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Plant J. 2002 Sep;31(5):577-87.

Knock-out of a putative transporter results in altered blue-light signalling in Chlamydomonas.

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Institut für Biologie III, Universität Freiburg, Schaenzlestrasse 1, D-79104 Freiburg, Germany.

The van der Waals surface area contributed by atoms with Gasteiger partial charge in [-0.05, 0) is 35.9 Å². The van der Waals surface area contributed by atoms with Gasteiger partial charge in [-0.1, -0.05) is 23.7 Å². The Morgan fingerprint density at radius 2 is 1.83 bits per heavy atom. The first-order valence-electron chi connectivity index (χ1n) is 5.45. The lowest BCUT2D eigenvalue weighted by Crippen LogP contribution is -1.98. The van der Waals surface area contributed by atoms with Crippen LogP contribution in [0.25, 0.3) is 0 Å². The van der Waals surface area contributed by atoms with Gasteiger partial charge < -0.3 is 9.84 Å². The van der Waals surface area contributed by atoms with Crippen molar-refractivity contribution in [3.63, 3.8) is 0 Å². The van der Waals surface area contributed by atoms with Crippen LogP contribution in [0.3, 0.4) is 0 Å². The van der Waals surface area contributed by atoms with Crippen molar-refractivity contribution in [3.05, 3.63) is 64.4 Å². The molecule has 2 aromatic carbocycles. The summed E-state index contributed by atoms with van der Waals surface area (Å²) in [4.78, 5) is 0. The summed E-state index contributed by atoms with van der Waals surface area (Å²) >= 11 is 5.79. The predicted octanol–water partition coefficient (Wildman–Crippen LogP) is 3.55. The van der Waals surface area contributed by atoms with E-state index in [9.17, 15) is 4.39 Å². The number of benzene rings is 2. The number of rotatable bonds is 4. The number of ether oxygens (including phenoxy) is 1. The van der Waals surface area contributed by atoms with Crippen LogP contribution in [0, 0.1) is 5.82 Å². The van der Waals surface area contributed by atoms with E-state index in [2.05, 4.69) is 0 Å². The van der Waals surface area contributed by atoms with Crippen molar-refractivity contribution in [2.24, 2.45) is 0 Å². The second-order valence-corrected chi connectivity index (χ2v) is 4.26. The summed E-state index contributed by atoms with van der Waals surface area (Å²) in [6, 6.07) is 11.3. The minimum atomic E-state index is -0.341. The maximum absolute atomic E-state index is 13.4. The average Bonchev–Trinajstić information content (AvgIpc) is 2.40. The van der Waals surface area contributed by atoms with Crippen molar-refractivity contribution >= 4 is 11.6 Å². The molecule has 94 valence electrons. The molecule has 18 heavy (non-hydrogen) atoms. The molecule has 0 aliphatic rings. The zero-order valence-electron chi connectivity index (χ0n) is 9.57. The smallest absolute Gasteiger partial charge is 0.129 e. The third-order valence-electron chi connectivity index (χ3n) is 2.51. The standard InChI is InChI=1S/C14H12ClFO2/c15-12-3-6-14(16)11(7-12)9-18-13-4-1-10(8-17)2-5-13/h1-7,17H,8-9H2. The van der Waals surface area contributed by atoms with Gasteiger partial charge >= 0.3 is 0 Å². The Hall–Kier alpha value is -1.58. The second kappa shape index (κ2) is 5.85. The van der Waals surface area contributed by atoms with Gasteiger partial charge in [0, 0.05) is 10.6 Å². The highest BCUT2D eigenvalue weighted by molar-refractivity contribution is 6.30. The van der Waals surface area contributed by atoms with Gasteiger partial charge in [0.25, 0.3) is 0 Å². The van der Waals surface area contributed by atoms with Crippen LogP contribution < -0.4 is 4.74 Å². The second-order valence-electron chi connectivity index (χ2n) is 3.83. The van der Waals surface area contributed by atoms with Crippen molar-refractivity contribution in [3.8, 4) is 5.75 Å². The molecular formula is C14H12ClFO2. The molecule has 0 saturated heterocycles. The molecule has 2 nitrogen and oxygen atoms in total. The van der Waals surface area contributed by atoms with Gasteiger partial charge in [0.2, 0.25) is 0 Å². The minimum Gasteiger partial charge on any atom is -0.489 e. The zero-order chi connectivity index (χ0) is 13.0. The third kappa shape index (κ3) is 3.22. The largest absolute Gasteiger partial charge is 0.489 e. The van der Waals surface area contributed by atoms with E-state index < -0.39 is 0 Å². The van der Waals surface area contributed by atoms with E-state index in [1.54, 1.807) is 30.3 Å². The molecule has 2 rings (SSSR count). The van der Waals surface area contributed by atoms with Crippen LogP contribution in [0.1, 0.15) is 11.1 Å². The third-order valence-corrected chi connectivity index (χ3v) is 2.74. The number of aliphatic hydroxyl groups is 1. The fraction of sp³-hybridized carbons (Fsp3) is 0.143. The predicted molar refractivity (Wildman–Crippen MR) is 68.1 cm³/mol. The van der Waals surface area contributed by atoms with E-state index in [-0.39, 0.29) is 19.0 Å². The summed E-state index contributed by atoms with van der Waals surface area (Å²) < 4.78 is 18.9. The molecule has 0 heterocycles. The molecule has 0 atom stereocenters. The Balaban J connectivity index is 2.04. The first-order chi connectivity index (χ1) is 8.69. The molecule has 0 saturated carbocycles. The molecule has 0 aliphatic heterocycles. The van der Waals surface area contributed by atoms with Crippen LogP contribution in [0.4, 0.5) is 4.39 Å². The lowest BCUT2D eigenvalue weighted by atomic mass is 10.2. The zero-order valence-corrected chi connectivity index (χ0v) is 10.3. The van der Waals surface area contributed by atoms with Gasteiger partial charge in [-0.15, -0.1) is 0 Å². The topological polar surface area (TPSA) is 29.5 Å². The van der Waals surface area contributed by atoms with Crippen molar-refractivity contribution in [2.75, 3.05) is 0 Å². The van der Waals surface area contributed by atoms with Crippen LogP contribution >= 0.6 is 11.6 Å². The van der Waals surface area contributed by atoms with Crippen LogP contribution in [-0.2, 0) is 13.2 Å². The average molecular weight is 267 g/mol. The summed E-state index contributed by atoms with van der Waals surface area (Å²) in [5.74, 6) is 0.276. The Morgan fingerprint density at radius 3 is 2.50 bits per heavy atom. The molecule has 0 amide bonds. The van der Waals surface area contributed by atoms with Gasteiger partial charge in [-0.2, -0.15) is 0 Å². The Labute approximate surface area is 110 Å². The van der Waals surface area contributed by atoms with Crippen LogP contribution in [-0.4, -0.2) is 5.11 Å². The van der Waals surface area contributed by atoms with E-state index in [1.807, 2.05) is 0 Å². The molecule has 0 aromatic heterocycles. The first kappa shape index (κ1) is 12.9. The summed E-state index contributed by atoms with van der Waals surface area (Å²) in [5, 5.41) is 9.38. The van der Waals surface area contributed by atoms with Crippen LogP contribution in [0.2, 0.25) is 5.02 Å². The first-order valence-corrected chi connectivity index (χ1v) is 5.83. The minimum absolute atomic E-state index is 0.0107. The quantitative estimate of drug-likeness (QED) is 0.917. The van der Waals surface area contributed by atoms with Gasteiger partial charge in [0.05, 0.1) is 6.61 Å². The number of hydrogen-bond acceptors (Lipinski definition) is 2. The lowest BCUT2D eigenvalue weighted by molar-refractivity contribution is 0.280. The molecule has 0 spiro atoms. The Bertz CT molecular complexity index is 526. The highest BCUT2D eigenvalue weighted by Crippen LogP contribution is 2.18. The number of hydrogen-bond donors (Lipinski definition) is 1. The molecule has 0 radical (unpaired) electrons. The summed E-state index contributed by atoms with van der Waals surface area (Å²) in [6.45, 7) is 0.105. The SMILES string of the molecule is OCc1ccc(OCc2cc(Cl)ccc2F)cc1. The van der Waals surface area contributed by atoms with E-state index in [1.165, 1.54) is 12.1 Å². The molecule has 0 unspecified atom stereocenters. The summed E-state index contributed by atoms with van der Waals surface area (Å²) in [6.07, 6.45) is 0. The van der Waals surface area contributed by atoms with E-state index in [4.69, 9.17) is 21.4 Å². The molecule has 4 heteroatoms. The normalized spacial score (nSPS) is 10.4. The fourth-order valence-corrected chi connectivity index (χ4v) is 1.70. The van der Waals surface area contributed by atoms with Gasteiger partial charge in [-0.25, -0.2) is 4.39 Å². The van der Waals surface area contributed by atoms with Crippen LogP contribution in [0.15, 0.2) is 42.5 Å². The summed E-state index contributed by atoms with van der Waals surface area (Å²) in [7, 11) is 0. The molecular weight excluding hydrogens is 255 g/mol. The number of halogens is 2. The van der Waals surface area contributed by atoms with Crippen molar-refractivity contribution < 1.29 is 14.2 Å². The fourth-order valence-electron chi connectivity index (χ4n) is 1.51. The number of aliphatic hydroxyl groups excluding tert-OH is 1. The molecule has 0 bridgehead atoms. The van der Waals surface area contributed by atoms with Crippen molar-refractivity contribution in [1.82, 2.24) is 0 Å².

Nitrogen starvation and blue light are the two environmental cues that control sexual differentiation in Chlamydomonas reinhardtii. Insertional mutagenesis was applied to generate mutants that still require nitrogen starvation as the initiating signal for gametogenesis but were no longer dependent on irradiation. In one mutant analysed, sequences adjacent to the site of insertion were cloned and used for the isolation of a genomic clone that, upon transformation, could complement the mutant phenotype. The gene identified (LRG6) encodes two mRNAs that appear to be the products of differential splicing. The two putative gene products derived from these mRNAs differ in their C-terminal ends. Both predicted gene products exhibit multiple hydrophobic domains with alpha-helical secondary structure typical for integral membrane proteins. These proteins may form pores, and may function as transporters of as-yet unknown substrates. Since rendering the LRG6 gene non-functional resulted in light-independence of gamete formation, it is suggested that this transporter may inhibit signal flux from the photoreceptor to target genes - either directly by its activity or indirectly by serving as a scaffold for signalling proteins. Shutting off this transporter may be required for the activation of signal flux in this pathway. This concept is supported by the observed reduction in LRG6 mRNA levels during the first phase of gametic differentiation.

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